Unfair, inconsistent and inequitable


Opinion piece by Stephen Elder, Executive Director, Catholic Education Commission of Victoria
Originally published in The Herald-Sun, 5 May 2017

Catholic schools aren’t there to make a buck. Instead, they stem from a sense of service to the community.

They are part of a mission dating back over two centuries: a mission to provide an education imbued with the Church’s values of compassion and charity to whoever wants it.

Because they are born from a sense of service we have always sought to make our schools open to as many people as possible. We have sought to keep them low-fee.

Suddenly, this is all under threat.

For more than 50 years successive federal governments, Liberal and Labor, have recognised the work of Catholic schools and helped them in their mission.

Under the new 10-year funding plan of Malcolm Turnbull and Simon Birmingham this seems set to change.

Senator Birmingham has been focusing on the short term. He obsessively repeats his new education plan will guarantee funding is awarded to schools more ‘fairly, consistently and equitably’.

If only the reality could match the rhetoric! The 10-year plan, looking beyond the short term, once the sugar coating wears off, poses major threats to parent choice in education, disabled students – and school funding generally.

Senator Birmingham’s measures are fundamentally flawed. Fatal faults lie at the very heart of his funding model.

For starters, it assumes that teacher salaries – the main driver of school costs – are the same throughout Australia, even though there are significant differences between states.

The government’s ‘consistent’ funding model will not fund schools consistently based on what they need. Different states and territories will have different amounts to spend once teacher pay is taken into account.

But that’s only the beginning.

Funding for non-government schools is determined using a measure known as school Socio-Economic Status, or SES, scores.

We have already presented Senator Birmingham with compelling research that SES scores are biased in favour of wealthier families by underestimating how much they can afford to pay in fees. Meanwhile, the financial means of lower and middle income families is overestimated.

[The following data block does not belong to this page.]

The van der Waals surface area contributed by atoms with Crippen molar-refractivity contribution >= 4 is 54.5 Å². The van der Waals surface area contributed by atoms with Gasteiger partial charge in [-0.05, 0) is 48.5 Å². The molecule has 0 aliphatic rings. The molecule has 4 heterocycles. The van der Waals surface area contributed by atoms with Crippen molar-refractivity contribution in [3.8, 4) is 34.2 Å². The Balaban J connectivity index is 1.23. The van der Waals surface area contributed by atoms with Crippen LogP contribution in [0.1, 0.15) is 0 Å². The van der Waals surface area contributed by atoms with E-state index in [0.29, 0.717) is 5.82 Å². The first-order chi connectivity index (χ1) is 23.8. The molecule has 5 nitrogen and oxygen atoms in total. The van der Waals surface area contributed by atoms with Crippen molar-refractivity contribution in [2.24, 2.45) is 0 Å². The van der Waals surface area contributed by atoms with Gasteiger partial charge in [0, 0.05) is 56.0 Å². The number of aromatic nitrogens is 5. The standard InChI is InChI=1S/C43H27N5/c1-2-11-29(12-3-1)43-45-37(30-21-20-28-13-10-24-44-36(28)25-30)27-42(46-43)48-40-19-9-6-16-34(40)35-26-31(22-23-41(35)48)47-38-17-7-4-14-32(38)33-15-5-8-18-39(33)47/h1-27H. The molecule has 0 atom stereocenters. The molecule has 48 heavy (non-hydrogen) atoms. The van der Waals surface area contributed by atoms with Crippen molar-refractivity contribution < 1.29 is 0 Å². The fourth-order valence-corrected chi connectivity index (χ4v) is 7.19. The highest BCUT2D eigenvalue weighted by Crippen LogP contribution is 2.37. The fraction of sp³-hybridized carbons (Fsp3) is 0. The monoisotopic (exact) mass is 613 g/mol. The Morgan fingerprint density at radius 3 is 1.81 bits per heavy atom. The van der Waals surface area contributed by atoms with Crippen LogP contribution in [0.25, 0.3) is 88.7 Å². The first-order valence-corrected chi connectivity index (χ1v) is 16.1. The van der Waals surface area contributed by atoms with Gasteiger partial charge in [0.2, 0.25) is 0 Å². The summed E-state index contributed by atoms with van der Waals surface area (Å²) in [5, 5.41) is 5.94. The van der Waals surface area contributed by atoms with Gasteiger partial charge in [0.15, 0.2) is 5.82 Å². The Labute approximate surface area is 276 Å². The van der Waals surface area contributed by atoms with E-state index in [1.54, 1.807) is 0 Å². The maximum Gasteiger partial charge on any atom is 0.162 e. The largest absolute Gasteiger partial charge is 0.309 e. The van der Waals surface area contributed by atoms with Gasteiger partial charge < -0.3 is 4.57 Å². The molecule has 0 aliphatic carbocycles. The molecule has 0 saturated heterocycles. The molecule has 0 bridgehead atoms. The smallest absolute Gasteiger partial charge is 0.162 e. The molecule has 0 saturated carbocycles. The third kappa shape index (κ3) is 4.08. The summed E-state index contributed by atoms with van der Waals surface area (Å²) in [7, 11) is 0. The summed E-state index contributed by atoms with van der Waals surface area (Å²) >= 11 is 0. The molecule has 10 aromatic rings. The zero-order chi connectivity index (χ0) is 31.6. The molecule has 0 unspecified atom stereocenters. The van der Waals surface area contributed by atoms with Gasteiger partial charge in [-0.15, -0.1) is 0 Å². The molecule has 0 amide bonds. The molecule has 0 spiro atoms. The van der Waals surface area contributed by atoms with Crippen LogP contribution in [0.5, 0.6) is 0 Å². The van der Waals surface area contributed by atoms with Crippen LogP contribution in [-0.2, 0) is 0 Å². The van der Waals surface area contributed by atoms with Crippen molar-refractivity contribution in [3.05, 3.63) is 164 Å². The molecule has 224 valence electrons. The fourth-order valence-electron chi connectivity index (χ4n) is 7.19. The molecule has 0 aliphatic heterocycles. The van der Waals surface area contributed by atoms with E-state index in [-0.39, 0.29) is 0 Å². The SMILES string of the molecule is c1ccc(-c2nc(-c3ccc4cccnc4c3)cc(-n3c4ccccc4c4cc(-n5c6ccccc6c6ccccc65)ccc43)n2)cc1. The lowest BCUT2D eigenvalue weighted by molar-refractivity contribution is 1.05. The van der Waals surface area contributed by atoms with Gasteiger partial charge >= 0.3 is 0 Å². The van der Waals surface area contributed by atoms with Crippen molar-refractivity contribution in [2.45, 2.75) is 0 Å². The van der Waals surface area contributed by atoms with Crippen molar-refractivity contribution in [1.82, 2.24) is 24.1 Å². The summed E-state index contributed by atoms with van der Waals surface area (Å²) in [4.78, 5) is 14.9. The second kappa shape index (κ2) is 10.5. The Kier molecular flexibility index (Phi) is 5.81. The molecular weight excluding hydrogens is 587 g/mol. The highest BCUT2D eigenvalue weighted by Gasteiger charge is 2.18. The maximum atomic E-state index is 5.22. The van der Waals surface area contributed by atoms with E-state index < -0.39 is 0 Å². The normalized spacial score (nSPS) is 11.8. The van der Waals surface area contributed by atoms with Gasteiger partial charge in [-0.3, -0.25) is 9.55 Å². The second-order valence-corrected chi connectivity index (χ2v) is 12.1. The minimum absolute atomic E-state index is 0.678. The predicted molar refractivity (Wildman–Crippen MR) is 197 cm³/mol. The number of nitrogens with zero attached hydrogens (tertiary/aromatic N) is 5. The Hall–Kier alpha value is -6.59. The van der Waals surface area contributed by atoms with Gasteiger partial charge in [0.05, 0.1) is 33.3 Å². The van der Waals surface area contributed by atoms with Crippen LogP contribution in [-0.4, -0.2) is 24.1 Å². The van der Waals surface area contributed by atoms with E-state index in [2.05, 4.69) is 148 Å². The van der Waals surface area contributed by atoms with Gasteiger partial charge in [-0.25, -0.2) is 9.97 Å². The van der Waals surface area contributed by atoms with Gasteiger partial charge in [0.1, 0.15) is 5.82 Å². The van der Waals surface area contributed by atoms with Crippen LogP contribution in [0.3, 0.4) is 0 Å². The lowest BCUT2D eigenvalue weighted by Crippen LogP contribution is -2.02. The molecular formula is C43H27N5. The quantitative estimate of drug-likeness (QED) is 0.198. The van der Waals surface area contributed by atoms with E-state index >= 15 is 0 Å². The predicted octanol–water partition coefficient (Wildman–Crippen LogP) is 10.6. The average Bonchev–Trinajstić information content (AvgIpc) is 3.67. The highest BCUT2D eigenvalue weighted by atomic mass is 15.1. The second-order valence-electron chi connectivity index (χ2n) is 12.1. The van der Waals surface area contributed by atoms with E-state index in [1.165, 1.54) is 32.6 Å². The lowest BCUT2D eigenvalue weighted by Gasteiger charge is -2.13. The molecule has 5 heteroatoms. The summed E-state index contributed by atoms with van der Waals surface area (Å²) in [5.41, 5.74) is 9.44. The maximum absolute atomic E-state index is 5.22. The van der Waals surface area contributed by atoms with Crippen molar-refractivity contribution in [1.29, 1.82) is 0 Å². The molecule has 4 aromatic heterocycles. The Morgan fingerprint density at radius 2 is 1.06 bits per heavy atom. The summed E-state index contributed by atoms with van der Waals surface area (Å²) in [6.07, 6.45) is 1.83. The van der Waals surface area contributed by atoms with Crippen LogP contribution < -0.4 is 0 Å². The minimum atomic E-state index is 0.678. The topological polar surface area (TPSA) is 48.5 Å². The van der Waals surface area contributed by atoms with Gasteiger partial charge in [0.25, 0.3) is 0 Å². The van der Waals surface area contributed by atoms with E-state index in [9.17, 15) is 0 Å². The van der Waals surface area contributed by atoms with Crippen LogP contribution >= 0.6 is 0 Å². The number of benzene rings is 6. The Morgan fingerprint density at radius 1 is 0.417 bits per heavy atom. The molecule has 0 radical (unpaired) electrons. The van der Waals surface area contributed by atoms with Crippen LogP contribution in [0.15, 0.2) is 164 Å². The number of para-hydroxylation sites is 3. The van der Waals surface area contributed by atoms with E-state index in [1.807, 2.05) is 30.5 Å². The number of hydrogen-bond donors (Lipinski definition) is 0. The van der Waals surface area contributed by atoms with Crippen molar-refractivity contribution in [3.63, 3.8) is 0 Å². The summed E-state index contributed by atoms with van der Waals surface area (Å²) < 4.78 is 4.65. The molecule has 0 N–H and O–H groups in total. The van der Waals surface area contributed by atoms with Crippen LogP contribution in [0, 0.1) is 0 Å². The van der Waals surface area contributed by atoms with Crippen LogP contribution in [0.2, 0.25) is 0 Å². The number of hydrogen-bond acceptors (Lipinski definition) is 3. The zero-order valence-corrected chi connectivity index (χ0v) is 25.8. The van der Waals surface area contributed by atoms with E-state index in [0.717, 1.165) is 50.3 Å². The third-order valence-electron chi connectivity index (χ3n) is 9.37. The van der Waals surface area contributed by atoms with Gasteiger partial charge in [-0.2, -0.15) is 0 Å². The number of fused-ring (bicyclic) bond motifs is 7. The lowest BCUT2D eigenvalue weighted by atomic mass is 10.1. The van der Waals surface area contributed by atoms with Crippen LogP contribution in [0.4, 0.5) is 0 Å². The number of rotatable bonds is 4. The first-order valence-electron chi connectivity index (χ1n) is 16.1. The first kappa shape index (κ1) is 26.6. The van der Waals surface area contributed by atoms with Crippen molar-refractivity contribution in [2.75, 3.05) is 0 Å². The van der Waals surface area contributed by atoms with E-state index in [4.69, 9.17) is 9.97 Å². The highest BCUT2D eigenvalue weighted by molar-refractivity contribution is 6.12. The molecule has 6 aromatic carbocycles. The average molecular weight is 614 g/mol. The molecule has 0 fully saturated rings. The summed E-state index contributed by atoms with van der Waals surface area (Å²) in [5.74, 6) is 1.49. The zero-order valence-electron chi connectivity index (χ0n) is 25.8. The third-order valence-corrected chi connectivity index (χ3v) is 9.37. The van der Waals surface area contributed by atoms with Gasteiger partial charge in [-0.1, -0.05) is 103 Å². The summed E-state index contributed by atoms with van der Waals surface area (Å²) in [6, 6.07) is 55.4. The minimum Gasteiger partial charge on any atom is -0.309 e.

This is grossly unfair – a special deal that benefits the rich, and the elite colleges they attend, while forcing the lower-fee schools of the Catholic system that aim to be as open as possible to charge higher fees.

And the areas where the government does treat schools ‘consistently’ in this package are scarcely good news.

First, there will be a massive funding cut for students with disability in mainstream Catholic schools. Almost all of these students will have the funding they attract from government significantly reduced.

Based on the government’s proposals and current data, we fear that additional funding for students with disability in Victorian Catholic schools will halve over the next decade. Most students with disability in other school sectors face the same threat.

Consistent – but hardly fair or equitable.

Equally concerning, the government now plans to allocate funding based on teacher assessments of the additional needs of students with disability, not the advice of medical professionals. Senator Birmingham has expressed his own concerns with the rigour of the data submitted by teachers. This risks creating further distortions and misallocation of funds.

But worst of all, under this package every school across the country will have its funding cut progressively after 2020.

From 2021, the Turnbull government plans to index base school funding using a combination of the consumer price index and the wage price index.

At current levels the indexation rate would be a measly 1.95 per cent per annum. In Victoria, school salaries – which reflect actual rather than hypothetical cost increases for schools – are set to grow by three to four per cent per annum across the next four years.

From 2010 to 2015, average staff salaries in Catholic schools in Victoria grew by 4.6 per cent each year in line with salaries in state schools. Over that time the new index proposed by Senator Birmingham grew by only 2.8 per cent.

The new indexation rate is, in fact, a hidden plan to massively cut school funding in real terms over the next decade.

For Victoria’s Catholic schools, that funding cut, using conservative estimates, will add up to over $25 million each year – $25 million that will accumulate year after year. That money will have to be found by increasing fees or cutting valued programs in our schools.

The different changes to the funding model unveiled this week also fundamentally reshape Catholic education across Australia.

The government will have more power over the fees charged by individual Catholic schools. Many parish primary schools in Melbourne and other major cities will be expected to double or triple their fees over the next decade in real terms.

There is no evidence anywhere across Australia that parish schools can set fees at the level the government will expect and remain viable. Parents will simply be forced to take other options for their children.

Christopher Pyne described the existing school funding measures as ‘Conski’ when he was education minister.

Simon Birmingham is offering Conski 2.0.

Stephen Elder
Executive Director, Catholic Education Commission of Victoria